Next to the shutter release is the shutter speed selector which has speeds from 1/2 to 1/1000 plus Bulb.  Due to however the speed escapement works, there is a large gap between the 250 and 500 speeds and the Bulb position is right next to the 500 position.  According to “The Wrayflex Story” by John Wade, the strange location of the B setting was due to the design of the shutter mechanism which used a shaft which when engaged would catch the second curtain, holding it open for as long as the shutter release was held down.  The design of this shaft required enough room for the linkage to fit on the shutter speed selector and the only place it would fit was in this location.

Another unfortunate design flaw of this shutter speed dial is that you must lift and turn the outer ring of the selector to change speeds, however the grip around the perimeter of the dial is extremely thin, making it quite difficult to change.  Its certainly not possible, but had Wray simply used a design similar to pretty much every other camera maker of the era, would have made it much easier to turn.  On the plus side, both fast and slow speeds are on the same dial, and the dial does not rotate as you fire the shutter.  Finally, to the right is the manually resetting exposure counter.  The counter is additive, showing the number of exposures made on the current roll.

Wrayflex I vs Ia: Looking at the exposure counter is the easiest way to tell the difference between a Wrayflex I and Ia.  This is a Ia model with a 36mm wide film gate which shows a maximum number of 36 exposures.  The Wrayflex I has a 32mm wide film gate and has an exposure counter with a maximum number of 40 exposures.

Around back, there is little to see other than the round eyepiece.

The back of the camera has little to see other than the round eyepiece for the viewfinder.  Like most SLRs, the eyepiece is centered inline with the prism.  The film door is covered with the same black pebbled body covering as the rest of the camera and on this example is still in good condition, showing no signs of cracking or peeling.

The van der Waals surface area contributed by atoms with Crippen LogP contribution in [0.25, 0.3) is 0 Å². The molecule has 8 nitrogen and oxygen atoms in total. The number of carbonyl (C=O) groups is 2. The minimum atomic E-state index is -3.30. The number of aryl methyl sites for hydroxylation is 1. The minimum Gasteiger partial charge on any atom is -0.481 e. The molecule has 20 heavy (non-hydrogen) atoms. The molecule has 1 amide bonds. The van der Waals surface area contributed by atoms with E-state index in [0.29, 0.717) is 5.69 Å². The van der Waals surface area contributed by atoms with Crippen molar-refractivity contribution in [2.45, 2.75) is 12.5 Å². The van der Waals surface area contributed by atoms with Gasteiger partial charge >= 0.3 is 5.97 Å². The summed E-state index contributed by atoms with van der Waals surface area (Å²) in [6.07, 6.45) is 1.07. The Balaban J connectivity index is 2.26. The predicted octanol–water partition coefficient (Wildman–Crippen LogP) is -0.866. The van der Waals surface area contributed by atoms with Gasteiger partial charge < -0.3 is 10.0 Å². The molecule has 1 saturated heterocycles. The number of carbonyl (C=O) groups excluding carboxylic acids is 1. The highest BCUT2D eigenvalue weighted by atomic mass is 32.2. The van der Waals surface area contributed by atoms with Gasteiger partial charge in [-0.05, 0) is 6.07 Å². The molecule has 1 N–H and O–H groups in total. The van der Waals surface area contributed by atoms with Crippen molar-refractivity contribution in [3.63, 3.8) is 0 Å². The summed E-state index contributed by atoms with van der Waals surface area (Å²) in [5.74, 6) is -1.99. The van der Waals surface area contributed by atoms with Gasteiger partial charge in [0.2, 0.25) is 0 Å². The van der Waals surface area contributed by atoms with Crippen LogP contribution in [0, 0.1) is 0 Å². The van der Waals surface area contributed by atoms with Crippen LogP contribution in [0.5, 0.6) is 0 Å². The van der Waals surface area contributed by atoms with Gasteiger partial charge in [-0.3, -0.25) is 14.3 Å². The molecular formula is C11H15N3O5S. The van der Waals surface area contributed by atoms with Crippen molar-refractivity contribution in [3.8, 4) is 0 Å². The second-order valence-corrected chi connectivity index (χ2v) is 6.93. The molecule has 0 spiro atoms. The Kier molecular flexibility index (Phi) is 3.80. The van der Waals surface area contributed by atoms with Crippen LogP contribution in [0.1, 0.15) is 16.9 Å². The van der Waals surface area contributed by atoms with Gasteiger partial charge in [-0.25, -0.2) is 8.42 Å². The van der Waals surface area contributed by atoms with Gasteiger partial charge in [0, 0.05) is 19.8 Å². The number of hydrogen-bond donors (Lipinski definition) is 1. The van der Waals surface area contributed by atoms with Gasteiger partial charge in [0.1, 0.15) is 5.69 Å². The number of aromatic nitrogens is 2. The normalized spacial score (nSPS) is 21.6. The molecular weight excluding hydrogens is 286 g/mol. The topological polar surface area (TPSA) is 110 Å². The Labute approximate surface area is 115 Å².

The base of the camera is dominated by the large film advance key.  A 3/8″ tripod socket and rewind release button are also present.

The base of the camera has a rewind release button, 3/8″ tripod socket, and a very large film advance key with fold out handle.  The wind knob is similar to the rewind knob with the same folding half circle handle, just larger.  Like the rewind knob, turning the advance knob is difficult to turn more than half way in one single motion, but thankfully, that’s all it needs to fully advance the film and ready the shutter for the next exposure.  Due to its larger size, advancing the film isn’t as tedious as rewinding film, I think that Wray’s commitment to this style of knob and half circle handle was a curious decision.  The use of a 3/8″ tripod socket is not totally unexpected from a 1953 European camera, although by this time the switch to the more universal 1/4″ sockets would have already been underway.  If you needed to mount the Wrayflex to a modern tripod, you’d need a 3/8″ to 1/4″ adapter.

The sides of the camera are symmetrical with latches which secure the back.

The sides of the camera are almost mirror images of each other.  The Wrayflex does not have a hinged back, instead the entire back comes off to get to the film compartment.  Removing the door is done by sliding chrome latches located on both sides of the camera upward and then the back comes off.  In addition to the chrome latches, two forward facing metal strap lugs are also present, allowing you to connect any type of neck strap you wish to use.

The entire back removes to reveal an all black and somewhat crude looking film compartment.

After removing the back, we see an ordinary, but crude looking film compartment.  Film transports from left to right onto a non removable metal take up spool.  The spool has a single clip which holds the leader while loading film.  You can turn the spool independently of the film transport for ease of loading.  The spool rotates clockwise, which means film wraps around it in the opposite direction it is in the cassette.  The inside of the film door has a smooth black metal film pressure plate without any divots or other features to reduce friction on film as it transports through the camera.  The film rails and above and below the film gate are painted black, instead of bare metal like on many other 35mm cameras which suggests that Wray did not invest much thought into film transport when designing the Wrayflex.  Inside the door channels and on the inside of both door latches are black fabric light seals which on this camera were all in good condition and did not require replacement.

The Unilite lens has an easy to grip focus ring and aperture ring near the filter ring.

Looking down upon the f/2 Unilite lens, closest to the body is the focus ring which has a knurled metal pattern for easy grip.  The ring on my example is a bit stiff due to age, and has the side effect of unscrewing the lens if I try to force it too fast, but obviously this isn’t how the lens was designed.  Focus distances are indicated from just under 3 feet to infinity.  There are no markings in meters, which is curious considering where this camera was made.  Closest to the front is the aperture ring with click stops for f/2 through f/22.  There is no depth of field scale on the camera, nor any IR focus marks.